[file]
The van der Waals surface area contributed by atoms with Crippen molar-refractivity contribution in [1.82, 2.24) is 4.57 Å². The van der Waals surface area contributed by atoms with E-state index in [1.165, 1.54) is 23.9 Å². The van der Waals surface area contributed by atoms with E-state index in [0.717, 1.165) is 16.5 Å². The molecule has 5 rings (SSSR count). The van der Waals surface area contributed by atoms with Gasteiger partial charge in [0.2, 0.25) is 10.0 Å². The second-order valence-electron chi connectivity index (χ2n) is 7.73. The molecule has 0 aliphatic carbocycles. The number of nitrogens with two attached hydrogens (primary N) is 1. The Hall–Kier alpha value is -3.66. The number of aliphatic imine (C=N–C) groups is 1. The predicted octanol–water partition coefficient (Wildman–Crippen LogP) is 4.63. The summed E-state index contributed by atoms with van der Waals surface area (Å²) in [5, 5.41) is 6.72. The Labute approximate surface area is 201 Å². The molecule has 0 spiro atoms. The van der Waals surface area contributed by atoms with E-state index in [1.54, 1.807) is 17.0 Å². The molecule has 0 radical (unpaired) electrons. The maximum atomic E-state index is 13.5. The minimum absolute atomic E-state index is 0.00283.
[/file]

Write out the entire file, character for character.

The van der Waals surface area contributed by atoms with Crippen molar-refractivity contribution in [1.82, 2.24) is 4.57 Å². The van der Waals surface area contributed by atoms with E-state index in [1.165, 1.54) is 23.9 Å². The van der Waals surface area contributed by atoms with E-state index in [0.717, 1.165) is 16.5 Å². The molecule has 5 rings (SSSR count). The van der Waals surface area contributed by atoms with Gasteiger partial charge in [0.2, 0.25) is 10.0 Å². The second-order valence-electron chi connectivity index (χ2n) is 7.73. The molecule has 0 aliphatic carbocycles. The number of nitrogens with two attached hydrogens (primary N) is 1. The Hall–Kier alpha value is -3.66. The number of aliphatic imine (C=N–C) groups is 1. The predicted octanol–water partition coefficient (Wildman–Crippen LogP) is 4.63. The summed E-state index contributed by atoms with van der Waals surface area (Å²) in [5, 5.41) is 6.72. The Labute approximate surface area is 201 Å². The molecule has 0 spiro atoms. The van der Waals surface area contributed by atoms with E-state index in [1.54, 1.807) is 17.0 Å². The molecule has 0 radical (unpaired) electrons. The maximum atomic E-state index is 13.5. The minimum absolute atomic E-state index is 0.00283.